AT least 36 people were killed in north east Kenya after gunmen launched a fresh attack on a quarry, the Red Cross said Tuesday, adding to the east African country’s terror headache following a series of attacks and leading to the exit of the country’s top security chiefs.
The incident overnight Monday to Tuesday took place some 15 kilometres from the remote town of Mandera and close to the dangerous border with war-torn Somalia, where the Al-Qaeda-affiliated Al-Shabaab and other militia have carried out a series of raids.
At least two of the workers who tried to escaped were captured, had their heads tied behind their backs, and beheaded, reports said. The rest were shot in the head.
The quarry killings follow a separate attack Monday night in the town of Wajir, which left one person dead and 12 wounded when gunmen hurled grenades and sprayed a bar with bullets.
Al Shabaab has claimed responsibility for the latest attack.
These new attacks come as Kenyans marched in the country’s capital last week, protesting government inaction in the face of rising insecurity and terrorism in the country. It is also likely to deepen the growing sense that the government in Nairobi is losing the fight.
In a fightback against the criticism, the country’s top policeman David Kimaiyo resigned, while President Uhuru Kenyatta nominated nominated a retired army man, Joseph Nkaissery, as interior minister to take the seat of Joseph ole Lenku, a political greenhorn who had come across to Kenyans as weak. There was no word on the fate of ole Lenku, who had just been nominated for a national award for devising long-term security strategies for the country, according to aides.
The war against Al-Shabaab would be won, Kenyatta said in a nationally televised address Tuesday.
The march and sit-in dubbed #Tumechoka, or “We are tired” in Kiswahili, was called after the execution of 28 non-Muslims who were grabbed from a bus on November 22. Al-Shabaab said this attack, which also occurred in Mandera, was carried out in revenge for police raids on mosques in Kenya’s key port of Mombasa. It left Kenyans questioning their government’s capacity and willingness to prevent terrorism. (Read: Al-Shabaab re-emerges with deadly new outrage as Kenya attack heightens sense of crisis)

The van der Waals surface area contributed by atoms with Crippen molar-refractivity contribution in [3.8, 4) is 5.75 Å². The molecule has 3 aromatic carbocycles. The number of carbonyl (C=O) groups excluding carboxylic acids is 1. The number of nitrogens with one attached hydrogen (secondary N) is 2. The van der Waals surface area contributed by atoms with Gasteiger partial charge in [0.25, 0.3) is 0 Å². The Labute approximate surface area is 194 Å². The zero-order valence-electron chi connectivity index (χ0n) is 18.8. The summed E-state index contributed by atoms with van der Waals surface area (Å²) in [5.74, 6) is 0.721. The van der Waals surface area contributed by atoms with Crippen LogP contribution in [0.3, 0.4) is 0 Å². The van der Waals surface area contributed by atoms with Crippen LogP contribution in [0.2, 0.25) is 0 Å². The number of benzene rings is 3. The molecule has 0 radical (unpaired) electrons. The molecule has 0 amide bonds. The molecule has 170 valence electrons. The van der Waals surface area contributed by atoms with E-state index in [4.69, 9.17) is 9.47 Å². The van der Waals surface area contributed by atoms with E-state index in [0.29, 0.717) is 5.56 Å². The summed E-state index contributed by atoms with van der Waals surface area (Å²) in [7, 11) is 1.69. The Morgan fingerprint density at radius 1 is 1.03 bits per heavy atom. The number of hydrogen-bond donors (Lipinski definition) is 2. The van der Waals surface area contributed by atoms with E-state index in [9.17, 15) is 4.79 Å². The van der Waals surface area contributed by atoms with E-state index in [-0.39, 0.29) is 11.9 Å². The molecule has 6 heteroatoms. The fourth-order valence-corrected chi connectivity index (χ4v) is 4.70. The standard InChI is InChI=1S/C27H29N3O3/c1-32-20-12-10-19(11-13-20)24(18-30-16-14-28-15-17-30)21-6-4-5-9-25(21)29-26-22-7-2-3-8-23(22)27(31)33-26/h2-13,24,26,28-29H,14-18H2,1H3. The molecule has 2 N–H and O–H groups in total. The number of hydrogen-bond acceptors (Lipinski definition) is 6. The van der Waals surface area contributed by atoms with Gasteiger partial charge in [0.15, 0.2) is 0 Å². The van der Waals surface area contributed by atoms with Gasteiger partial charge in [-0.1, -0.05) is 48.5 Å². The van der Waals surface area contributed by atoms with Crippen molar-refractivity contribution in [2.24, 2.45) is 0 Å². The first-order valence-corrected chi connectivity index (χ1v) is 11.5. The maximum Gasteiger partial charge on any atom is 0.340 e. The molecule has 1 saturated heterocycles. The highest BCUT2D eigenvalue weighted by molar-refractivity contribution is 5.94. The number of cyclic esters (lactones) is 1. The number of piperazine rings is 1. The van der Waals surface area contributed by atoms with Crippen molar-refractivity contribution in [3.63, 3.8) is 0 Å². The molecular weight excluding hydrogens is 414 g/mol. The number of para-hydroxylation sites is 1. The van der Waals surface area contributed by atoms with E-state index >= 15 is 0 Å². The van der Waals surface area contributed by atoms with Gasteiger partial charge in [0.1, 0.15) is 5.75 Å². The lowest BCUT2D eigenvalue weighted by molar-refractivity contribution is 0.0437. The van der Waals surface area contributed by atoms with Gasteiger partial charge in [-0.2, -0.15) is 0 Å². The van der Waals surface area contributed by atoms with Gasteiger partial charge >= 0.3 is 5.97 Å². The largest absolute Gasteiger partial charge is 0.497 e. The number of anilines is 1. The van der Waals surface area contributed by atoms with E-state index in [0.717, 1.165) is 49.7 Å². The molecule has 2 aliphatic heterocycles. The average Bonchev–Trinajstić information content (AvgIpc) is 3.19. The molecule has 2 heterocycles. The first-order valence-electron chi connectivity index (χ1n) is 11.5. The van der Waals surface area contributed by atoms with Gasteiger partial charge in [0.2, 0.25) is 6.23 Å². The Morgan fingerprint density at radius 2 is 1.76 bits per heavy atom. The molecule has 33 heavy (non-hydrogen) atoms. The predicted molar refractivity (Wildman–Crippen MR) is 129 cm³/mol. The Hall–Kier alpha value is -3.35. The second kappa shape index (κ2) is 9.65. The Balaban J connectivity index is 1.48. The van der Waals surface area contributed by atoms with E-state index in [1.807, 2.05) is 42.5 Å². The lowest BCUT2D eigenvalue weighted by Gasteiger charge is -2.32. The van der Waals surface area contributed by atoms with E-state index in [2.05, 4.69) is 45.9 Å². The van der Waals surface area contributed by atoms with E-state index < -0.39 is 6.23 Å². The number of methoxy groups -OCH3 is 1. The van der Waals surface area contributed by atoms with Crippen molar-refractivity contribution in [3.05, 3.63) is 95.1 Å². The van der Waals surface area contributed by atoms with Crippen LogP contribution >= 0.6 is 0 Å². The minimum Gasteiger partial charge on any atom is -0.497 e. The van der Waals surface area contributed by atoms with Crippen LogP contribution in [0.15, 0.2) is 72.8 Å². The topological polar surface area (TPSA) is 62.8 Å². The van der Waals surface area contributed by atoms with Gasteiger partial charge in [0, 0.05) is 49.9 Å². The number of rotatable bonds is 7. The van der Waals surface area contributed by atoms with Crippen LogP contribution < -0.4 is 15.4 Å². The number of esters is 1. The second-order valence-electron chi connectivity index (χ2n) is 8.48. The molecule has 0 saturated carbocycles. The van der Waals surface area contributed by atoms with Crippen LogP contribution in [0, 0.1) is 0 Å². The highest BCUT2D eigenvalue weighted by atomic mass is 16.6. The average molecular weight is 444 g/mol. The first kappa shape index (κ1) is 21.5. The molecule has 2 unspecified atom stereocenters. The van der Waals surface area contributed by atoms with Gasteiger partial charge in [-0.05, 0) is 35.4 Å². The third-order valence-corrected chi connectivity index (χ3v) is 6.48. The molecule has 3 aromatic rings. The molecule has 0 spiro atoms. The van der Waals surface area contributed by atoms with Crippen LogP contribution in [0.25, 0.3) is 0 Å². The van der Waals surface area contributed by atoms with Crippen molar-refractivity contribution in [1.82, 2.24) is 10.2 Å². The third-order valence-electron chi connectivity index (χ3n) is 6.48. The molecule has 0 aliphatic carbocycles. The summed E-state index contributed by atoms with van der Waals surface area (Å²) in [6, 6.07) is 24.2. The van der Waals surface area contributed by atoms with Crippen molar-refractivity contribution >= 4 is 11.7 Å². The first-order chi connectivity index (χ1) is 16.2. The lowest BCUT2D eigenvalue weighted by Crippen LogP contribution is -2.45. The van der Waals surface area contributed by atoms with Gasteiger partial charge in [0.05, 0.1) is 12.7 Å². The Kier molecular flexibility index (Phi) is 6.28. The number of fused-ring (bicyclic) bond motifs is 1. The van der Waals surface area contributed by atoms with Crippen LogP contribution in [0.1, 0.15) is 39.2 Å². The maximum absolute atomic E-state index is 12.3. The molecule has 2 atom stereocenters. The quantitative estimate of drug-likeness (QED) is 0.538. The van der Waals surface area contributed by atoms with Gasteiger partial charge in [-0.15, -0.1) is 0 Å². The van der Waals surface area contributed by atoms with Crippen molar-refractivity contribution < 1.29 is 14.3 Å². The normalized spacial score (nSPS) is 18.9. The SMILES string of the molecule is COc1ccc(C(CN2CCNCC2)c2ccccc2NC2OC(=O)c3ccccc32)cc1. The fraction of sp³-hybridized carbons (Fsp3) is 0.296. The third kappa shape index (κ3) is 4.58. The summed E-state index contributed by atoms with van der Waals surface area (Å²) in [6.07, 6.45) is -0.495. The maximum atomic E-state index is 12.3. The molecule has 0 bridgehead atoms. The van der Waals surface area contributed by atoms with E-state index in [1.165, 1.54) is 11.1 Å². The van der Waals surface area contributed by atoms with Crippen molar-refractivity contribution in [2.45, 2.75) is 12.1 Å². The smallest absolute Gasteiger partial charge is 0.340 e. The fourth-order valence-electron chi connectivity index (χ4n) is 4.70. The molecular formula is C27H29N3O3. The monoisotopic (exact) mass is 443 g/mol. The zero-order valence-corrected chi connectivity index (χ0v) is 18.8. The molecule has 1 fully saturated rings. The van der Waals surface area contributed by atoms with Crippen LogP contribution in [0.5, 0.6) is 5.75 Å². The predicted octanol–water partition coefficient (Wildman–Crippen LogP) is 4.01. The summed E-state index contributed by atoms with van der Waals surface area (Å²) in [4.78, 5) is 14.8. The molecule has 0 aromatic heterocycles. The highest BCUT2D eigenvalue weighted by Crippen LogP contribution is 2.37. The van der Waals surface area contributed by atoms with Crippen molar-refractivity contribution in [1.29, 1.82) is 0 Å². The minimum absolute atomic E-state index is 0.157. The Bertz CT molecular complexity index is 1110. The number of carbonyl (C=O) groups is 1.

Critics have alleged that the government, noted for its keenness on image and propaganda, is concentrating on fighting “a hashtag war” on Twitter to look good, rather than taking concrete action on the ground. Images of Kenya’s borders ringed with hashtags are becoming common items of ridicule.
Kenyan security officials have come under major pressure with the interior minister and police chief having been on the spot following a wave of attacks, including last year’s attack by Al-Shabaab against the upmarket Westgate shopping mall in Nairobi, in which at least 67 people were killed in a siege involving just four gunmen and which lasted four days.
Kenya, a regional economic and tourist hub has suffered a series of attacks since invading Somalia in 2011 to attack the Al-Shabaab. Kenyan forces have since joined an African Union force battling the Islamists.
In a sign of unease, several key Kenya unions including one for civil servants have warned their members to leave the restive northeast until the government can ensure their safety.
Professionals working in the largely Muslim and ethnic Somali northeastern regions often come from further south in Kenya, where Christians make up about 80% of the population. At their funerals over the weekend, politicians ramped up hardline rhetoric taking the fight to terrorists and supporters, in language that left an uneasy feeling that the Kenyan national project is probably beginning to unravel. It is probably what the terrorists wanted.
Worries over internal security spiked when Al-Shabaab rebels massacred 100 people in a string of raids against villages in the Lamu county region on the Kenyan coast in June and July. (See: Kenya, Nigeria, Libya risk becoming like Somalia: How rising Jihadism could bring ‘rising’ Africa down)